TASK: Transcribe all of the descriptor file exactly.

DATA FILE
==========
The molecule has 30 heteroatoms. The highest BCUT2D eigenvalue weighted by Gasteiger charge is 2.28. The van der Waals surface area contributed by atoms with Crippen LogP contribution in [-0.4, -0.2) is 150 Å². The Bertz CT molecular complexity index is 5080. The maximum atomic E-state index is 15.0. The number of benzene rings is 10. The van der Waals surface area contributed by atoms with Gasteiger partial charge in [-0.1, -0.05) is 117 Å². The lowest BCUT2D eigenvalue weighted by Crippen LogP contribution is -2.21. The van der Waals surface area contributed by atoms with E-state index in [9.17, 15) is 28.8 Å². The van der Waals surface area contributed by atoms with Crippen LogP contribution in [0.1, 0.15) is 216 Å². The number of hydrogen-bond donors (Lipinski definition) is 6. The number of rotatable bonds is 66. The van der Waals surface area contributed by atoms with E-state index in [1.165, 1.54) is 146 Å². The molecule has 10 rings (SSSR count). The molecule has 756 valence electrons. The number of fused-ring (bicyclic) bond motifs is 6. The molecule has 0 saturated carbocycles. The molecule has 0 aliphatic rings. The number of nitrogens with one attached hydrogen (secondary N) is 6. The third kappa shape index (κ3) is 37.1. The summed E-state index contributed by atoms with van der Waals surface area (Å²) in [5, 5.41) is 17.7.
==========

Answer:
The molecule has 30 heteroatoms. The highest BCUT2D eigenvalue weighted by Gasteiger charge is 2.28. The van der Waals surface area contributed by atoms with Crippen LogP contribution in [-0.4, -0.2) is 150 Å². The Bertz CT molecular complexity index is 5080. The maximum atomic E-state index is 15.0. The number of benzene rings is 10. The van der Waals surface area contributed by atoms with Gasteiger partial charge in [-0.1, -0.05) is 117 Å². The lowest BCUT2D eigenvalue weighted by Crippen LogP contribution is -2.21. The van der Waals surface area contributed by atoms with E-state index in [9.17, 15) is 28.8 Å². The van der Waals surface area contributed by atoms with Crippen LogP contribution in [0.1, 0.15) is 216 Å². The number of hydrogen-bond donors (Lipinski definition) is 6. The number of rotatable bonds is 66. The van der Waals surface area contributed by atoms with E-state index in [1.165, 1.54) is 146 Å². The molecule has 10 rings (SSSR count). The molecule has 756 valence electrons. The number of fused-ring (bicyclic) bond motifs is 6. The molecule has 0 saturated carbocycles. The molecule has 0 aliphatic rings. The number of nitrogens with one attached hydrogen (secondary N) is 6. The third kappa shape index (κ3) is 37.1. The summed E-state index contributed by atoms with van der Waals surface area (Å²) in [5, 5.41) is 17.7.